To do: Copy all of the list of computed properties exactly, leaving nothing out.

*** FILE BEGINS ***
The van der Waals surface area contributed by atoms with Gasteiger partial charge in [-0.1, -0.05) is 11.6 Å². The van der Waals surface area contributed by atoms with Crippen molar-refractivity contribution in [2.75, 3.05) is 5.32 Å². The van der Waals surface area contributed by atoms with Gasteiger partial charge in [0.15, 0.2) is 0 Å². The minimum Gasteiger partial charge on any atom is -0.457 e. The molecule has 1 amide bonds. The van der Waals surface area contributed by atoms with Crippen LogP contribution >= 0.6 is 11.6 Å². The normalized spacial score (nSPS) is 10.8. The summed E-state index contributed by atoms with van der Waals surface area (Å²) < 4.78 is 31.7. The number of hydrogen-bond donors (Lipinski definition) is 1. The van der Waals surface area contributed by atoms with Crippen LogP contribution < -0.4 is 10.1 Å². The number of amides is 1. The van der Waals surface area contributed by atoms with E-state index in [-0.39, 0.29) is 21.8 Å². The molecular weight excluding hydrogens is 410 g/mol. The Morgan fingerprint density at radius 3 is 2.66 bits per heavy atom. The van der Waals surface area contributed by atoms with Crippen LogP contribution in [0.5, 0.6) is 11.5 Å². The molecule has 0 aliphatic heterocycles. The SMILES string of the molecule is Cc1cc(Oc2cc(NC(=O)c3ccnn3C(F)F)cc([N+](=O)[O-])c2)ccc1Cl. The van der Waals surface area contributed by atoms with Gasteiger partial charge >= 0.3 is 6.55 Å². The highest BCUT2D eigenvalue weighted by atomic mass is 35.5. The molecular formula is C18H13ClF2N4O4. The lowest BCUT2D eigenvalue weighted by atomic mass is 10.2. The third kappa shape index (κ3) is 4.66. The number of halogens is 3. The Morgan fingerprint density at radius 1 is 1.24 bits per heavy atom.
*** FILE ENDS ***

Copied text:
The van der Waals surface area contributed by atoms with Gasteiger partial charge in [-0.1, -0.05) is 11.6 Å². The van der Waals surface area contributed by atoms with Crippen molar-refractivity contribution in [2.75, 3.05) is 5.32 Å². The van der Waals surface area contributed by atoms with Gasteiger partial charge in [0.15, 0.2) is 0 Å². The minimum Gasteiger partial charge on any atom is -0.457 e. The molecule has 1 amide bonds. The van der Waals surface area contributed by atoms with Crippen LogP contribution >= 0.6 is 11.6 Å². The normalized spacial score (nSPS) is 10.8. The summed E-state index contributed by atoms with van der Waals surface area (Å²) < 4.78 is 31.7. The number of hydrogen-bond donors (Lipinski definition) is 1. The van der Waals surface area contributed by atoms with Crippen LogP contribution < -0.4 is 10.1 Å². The number of amides is 1. The van der Waals surface area contributed by atoms with E-state index in [-0.39, 0.29) is 21.8 Å². The molecular weight excluding hydrogens is 410 g/mol. The Morgan fingerprint density at radius 3 is 2.66 bits per heavy atom. The van der Waals surface area contributed by atoms with Crippen LogP contribution in [0.5, 0.6) is 11.5 Å². The molecule has 0 aliphatic heterocycles. The SMILES string of the molecule is Cc1cc(Oc2cc(NC(=O)c3ccnn3C(F)F)cc([N+](=O)[O-])c2)ccc1Cl. The van der Waals surface area contributed by atoms with Gasteiger partial charge >= 0.3 is 6.55 Å². The highest BCUT2D eigenvalue weighted by atomic mass is 35.5. The molecular formula is C18H13ClF2N4O4. The lowest BCUT2D eigenvalue weighted by atomic mass is 10.2. The third kappa shape index (κ3) is 4.66. The number of halogens is 3. The Morgan fingerprint density at radius 1 is 1.24 bits per heavy atom.